The group is really having a hard time adjusting to the game.  Shawn saw a serial killer nabbing someone and, without thinking, without hesitating, threw himself (unarmed) into the situation and, shock of shocks, nearly lost a limb, and sped out of there.  Likewise, Dave and Roomie just pounce on a major crime lord without thought of repercussions, and even Byler just walks up to a girl he knows belongs to someone else and tries to put the moves on her (while I'm sure it was unintentional and Byler was just trying to nom on pretty women, his complete disregard for the fact that the Crassus clearly belong to Marion and that, while Esther has been offered, she has not been given to him, really fits with his whole "spoiled bastard prince" persona. Daisy needs to raise him better, but she's not really big on rules or discipline).  I spoke to Roomie about this, and he says we haven't played at this power level in a long time.

Which isn't true, our GURPS game as about this power level, possibly lower.  Of course, even there, Byler tried to kung-fu a guy who had a gun to his head executioner style with his 150 point character and was surprised when, shock of shock, it didn't work.  Mad too, though he got over it.  I think it's just the culture of the group: we play high-powered, epic games.  The guys are used to being uber heroes who answer to no one and seldom suffer consequences beyond dramatic, hilarious, soap-opera/comedy consequences, similar to much of the anime we like to watch.  I wasn't kidding when I called vampire a "Dark, survival horror," though, and the group is only slowly starting to grasp exactly what I meant.  Yes, you have kewl powers, but you're not an Exalted vs a Mortal, you're a former mortal with a curse.  Vampire is not a game about glory, it's a game about consequences.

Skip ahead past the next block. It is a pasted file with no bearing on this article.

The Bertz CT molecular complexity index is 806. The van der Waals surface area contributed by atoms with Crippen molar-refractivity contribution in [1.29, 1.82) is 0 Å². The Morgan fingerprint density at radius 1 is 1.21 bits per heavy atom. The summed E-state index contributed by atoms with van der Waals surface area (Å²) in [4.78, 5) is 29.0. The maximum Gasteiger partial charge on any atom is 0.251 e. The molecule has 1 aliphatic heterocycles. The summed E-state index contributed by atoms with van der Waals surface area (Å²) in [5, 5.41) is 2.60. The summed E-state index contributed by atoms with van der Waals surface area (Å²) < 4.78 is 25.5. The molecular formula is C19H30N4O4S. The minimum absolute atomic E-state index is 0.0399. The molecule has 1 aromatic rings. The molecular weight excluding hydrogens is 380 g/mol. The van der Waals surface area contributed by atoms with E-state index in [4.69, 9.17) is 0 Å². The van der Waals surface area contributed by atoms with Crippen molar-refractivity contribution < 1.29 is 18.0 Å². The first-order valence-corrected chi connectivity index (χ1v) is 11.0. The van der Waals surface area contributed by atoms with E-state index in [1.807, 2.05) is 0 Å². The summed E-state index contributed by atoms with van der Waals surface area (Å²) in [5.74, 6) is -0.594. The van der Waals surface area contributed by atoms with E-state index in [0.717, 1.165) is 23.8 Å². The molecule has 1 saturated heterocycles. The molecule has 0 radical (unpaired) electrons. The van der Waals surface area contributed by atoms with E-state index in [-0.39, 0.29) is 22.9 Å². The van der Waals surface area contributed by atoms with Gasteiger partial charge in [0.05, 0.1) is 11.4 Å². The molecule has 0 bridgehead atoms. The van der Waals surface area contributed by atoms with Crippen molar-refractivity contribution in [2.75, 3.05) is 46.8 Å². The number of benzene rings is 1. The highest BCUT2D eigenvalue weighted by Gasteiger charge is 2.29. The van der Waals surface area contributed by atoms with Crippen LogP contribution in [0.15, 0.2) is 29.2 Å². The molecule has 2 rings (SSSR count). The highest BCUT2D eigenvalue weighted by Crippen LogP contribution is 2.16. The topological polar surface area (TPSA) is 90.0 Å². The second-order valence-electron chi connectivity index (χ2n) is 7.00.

Plus the format is very strange for the group.  I generally only hit players with opponents they can handle.  They don't expect, for example, that Porcelain, the pretty Korean woman draped all over Master Tiger in the very first session, is actually one of the most combat-capable mortals in all of Metzgerburg (up there with two of the characters the players faced yesterday).  That's not generally how my games work.  You expect such a character at the long end of a line of increasingly bad-ass NPCs.  Instead, Metzgerburg is a sand box, the dragons are mixed in with the goblins, the bad-asses rub elbows with the mooks.  The guys really aren't used to this.

In fact, I've noticed they're really struggling with the whole format: they don't investigate much, they don't sit up and ask to do something much, they don't think ahead and plan and ponder the deeper implications or this or that.  They watch, they wait, and they react.  They're treating it like an action game when it's a game of mystery, intrigue and horror.  But that's to be expected: we're a few sessions in, it's a very different style, and they're still adjusting.

I'm going to keep at it.  Now that we've established a base of the setting and sufficiently involved everyone (It would have been nice to involve Dave more in storyline material, but every time I do, he kills the people I'm offering him as hooks O.O), and we can get back to killing vampires and figuring out just who the Mother and Mortimer Tooms really are.  Once the arc is finished, we can sit back and reassess and see how people are or aren't liking the game.